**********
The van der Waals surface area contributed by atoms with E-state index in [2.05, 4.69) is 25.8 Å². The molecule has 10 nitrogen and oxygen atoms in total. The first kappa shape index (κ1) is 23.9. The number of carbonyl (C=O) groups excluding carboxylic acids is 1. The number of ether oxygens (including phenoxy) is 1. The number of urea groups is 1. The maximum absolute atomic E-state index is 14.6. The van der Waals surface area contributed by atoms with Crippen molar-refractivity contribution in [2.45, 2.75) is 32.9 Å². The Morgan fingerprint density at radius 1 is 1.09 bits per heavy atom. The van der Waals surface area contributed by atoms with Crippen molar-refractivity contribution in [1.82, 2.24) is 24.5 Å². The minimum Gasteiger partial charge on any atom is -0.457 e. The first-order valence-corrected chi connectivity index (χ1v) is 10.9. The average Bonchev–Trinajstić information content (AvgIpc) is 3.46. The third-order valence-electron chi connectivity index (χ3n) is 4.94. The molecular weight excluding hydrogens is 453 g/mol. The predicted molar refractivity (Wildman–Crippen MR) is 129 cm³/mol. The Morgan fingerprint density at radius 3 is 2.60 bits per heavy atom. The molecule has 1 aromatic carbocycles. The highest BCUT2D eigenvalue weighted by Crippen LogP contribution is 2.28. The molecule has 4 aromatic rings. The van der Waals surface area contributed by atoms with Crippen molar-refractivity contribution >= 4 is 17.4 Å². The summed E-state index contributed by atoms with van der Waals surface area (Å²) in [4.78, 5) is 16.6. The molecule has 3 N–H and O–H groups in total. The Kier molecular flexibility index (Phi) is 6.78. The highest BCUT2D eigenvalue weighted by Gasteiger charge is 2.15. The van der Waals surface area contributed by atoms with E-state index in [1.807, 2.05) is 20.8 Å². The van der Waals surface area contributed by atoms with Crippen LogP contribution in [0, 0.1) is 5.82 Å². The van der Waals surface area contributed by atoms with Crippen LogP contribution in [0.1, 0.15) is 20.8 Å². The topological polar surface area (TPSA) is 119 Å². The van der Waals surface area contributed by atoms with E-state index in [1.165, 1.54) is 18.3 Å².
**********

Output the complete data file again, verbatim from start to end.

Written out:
The van der Waals surface area contributed by atoms with E-state index in [2.05, 4.69) is 25.8 Å². The molecule has 10 nitrogen and oxygen atoms in total. The first kappa shape index (κ1) is 23.9. The number of carbonyl (C=O) groups excluding carboxylic acids is 1. The number of ether oxygens (including phenoxy) is 1. The number of urea groups is 1. The maximum absolute atomic E-state index is 14.6. The van der Waals surface area contributed by atoms with Crippen molar-refractivity contribution in [2.45, 2.75) is 32.9 Å². The Morgan fingerprint density at radius 1 is 1.09 bits per heavy atom. The van der Waals surface area contributed by atoms with Crippen molar-refractivity contribution in [1.82, 2.24) is 24.5 Å². The minimum Gasteiger partial charge on any atom is -0.457 e. The first-order valence-corrected chi connectivity index (χ1v) is 10.9. The average Bonchev–Trinajstić information content (AvgIpc) is 3.46. The third-order valence-electron chi connectivity index (χ3n) is 4.94. The molecular weight excluding hydrogens is 453 g/mol. The predicted molar refractivity (Wildman–Crippen MR) is 129 cm³/mol. The Morgan fingerprint density at radius 3 is 2.60 bits per heavy atom. The molecule has 1 aromatic carbocycles. The highest BCUT2D eigenvalue weighted by Crippen LogP contribution is 2.28. The molecule has 4 aromatic rings. The van der Waals surface area contributed by atoms with Crippen molar-refractivity contribution >= 4 is 17.4 Å². The summed E-state index contributed by atoms with van der Waals surface area (Å²) in [4.78, 5) is 16.6. The molecule has 3 N–H and O–H groups in total. The Kier molecular flexibility index (Phi) is 6.78. The highest BCUT2D eigenvalue weighted by Gasteiger charge is 2.15. The van der Waals surface area contributed by atoms with E-state index in [1.807, 2.05) is 20.8 Å². The van der Waals surface area contributed by atoms with Crippen LogP contribution in [0, 0.1) is 5.82 Å². The van der Waals surface area contributed by atoms with Crippen LogP contribution in [0.1, 0.15) is 20.8 Å². The topological polar surface area (TPSA) is 119 Å². The van der Waals surface area contributed by atoms with E-state index in [1.165, 1.54) is 18.3 Å².